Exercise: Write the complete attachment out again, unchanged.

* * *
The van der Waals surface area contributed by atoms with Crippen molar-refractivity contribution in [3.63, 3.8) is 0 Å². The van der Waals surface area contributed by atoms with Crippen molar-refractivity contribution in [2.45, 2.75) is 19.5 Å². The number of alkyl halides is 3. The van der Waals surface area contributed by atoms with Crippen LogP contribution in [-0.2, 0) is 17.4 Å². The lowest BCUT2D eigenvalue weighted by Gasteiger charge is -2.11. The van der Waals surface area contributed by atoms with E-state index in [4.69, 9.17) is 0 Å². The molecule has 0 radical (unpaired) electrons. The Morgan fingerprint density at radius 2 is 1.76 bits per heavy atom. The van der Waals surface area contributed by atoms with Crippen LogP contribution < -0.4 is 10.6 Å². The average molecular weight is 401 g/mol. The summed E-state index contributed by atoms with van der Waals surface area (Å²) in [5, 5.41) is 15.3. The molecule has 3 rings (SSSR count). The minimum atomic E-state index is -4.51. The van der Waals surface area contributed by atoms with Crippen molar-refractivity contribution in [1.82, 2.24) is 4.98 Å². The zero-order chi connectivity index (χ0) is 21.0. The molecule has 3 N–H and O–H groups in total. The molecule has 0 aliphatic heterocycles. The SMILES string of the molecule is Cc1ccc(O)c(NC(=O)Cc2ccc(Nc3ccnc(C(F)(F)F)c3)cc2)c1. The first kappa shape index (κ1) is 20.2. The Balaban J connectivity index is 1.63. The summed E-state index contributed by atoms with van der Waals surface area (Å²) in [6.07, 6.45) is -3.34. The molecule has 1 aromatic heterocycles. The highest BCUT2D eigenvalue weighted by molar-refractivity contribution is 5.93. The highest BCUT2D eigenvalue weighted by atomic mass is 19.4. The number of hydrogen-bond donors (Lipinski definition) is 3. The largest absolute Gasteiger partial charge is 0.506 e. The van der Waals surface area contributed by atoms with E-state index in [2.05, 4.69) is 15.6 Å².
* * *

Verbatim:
The van der Waals surface area contributed by atoms with Crippen molar-refractivity contribution in [3.63, 3.8) is 0 Å². The van der Waals surface area contributed by atoms with Crippen molar-refractivity contribution in [2.45, 2.75) is 19.5 Å². The number of alkyl halides is 3. The van der Waals surface area contributed by atoms with Crippen LogP contribution in [-0.2, 0) is 17.4 Å². The lowest BCUT2D eigenvalue weighted by Gasteiger charge is -2.11. The van der Waals surface area contributed by atoms with E-state index in [4.69, 9.17) is 0 Å². The molecule has 0 radical (unpaired) electrons. The Morgan fingerprint density at radius 2 is 1.76 bits per heavy atom. The van der Waals surface area contributed by atoms with Crippen LogP contribution < -0.4 is 10.6 Å². The average molecular weight is 401 g/mol. The summed E-state index contributed by atoms with van der Waals surface area (Å²) in [5, 5.41) is 15.3. The molecule has 3 rings (SSSR count). The minimum atomic E-state index is -4.51. The van der Waals surface area contributed by atoms with Crippen molar-refractivity contribution in [1.82, 2.24) is 4.98 Å². The zero-order chi connectivity index (χ0) is 21.0. The molecule has 3 N–H and O–H groups in total. The molecule has 0 aliphatic heterocycles. The SMILES string of the molecule is Cc1ccc(O)c(NC(=O)Cc2ccc(Nc3ccnc(C(F)(F)F)c3)cc2)c1. The first kappa shape index (κ1) is 20.2. The Balaban J connectivity index is 1.63. The summed E-state index contributed by atoms with van der Waals surface area (Å²) in [6.07, 6.45) is -3.34. The molecule has 1 aromatic heterocycles. The highest BCUT2D eigenvalue weighted by molar-refractivity contribution is 5.93. The highest BCUT2D eigenvalue weighted by atomic mass is 19.4. The number of hydrogen-bond donors (Lipinski definition) is 3. The largest absolute Gasteiger partial charge is 0.506 e. The van der Waals surface area contributed by atoms with E-state index in [2.05, 4.69) is 15.6 Å².